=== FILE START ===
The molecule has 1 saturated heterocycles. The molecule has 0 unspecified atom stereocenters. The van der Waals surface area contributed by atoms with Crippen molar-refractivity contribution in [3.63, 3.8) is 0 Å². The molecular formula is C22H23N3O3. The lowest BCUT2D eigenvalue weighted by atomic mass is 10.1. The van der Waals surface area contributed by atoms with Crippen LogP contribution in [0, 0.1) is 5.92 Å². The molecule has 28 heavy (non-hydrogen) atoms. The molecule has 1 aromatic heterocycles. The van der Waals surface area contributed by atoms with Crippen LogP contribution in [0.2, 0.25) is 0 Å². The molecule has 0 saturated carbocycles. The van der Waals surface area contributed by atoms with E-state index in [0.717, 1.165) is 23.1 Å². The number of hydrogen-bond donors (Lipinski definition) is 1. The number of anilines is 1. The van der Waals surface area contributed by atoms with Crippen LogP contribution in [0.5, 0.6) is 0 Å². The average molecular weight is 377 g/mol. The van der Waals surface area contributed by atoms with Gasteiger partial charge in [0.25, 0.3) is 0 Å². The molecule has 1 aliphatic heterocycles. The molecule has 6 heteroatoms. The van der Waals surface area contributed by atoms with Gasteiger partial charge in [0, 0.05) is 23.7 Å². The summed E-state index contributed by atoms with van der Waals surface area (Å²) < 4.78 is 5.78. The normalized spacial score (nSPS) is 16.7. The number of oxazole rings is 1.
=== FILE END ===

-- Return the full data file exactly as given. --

The molecule has 1 saturated heterocycles. The molecule has 0 unspecified atom stereocenters. The van der Waals surface area contributed by atoms with Crippen molar-refractivity contribution in [3.63, 3.8) is 0 Å². The molecular formula is C22H23N3O3. The lowest BCUT2D eigenvalue weighted by atomic mass is 10.1. The van der Waals surface area contributed by atoms with Crippen LogP contribution in [0, 0.1) is 5.92 Å². The molecule has 28 heavy (non-hydrogen) atoms. The molecule has 1 aromatic heterocycles. The van der Waals surface area contributed by atoms with Crippen LogP contribution in [0.2, 0.25) is 0 Å². The molecule has 0 saturated carbocycles. The van der Waals surface area contributed by atoms with E-state index in [0.717, 1.165) is 23.1 Å². The number of hydrogen-bond donors (Lipinski definition) is 1. The number of anilines is 1. The van der Waals surface area contributed by atoms with Crippen LogP contribution in [0.5, 0.6) is 0 Å². The average molecular weight is 377 g/mol. The van der Waals surface area contributed by atoms with Gasteiger partial charge in [0.25, 0.3) is 0 Å². The molecule has 1 aliphatic heterocycles. The molecule has 6 heteroatoms. The van der Waals surface area contributed by atoms with Gasteiger partial charge in [0, 0.05) is 23.7 Å². The summed E-state index contributed by atoms with van der Waals surface area (Å²) < 4.78 is 5.78. The normalized spacial score (nSPS) is 16.7. The number of oxazole rings is 1.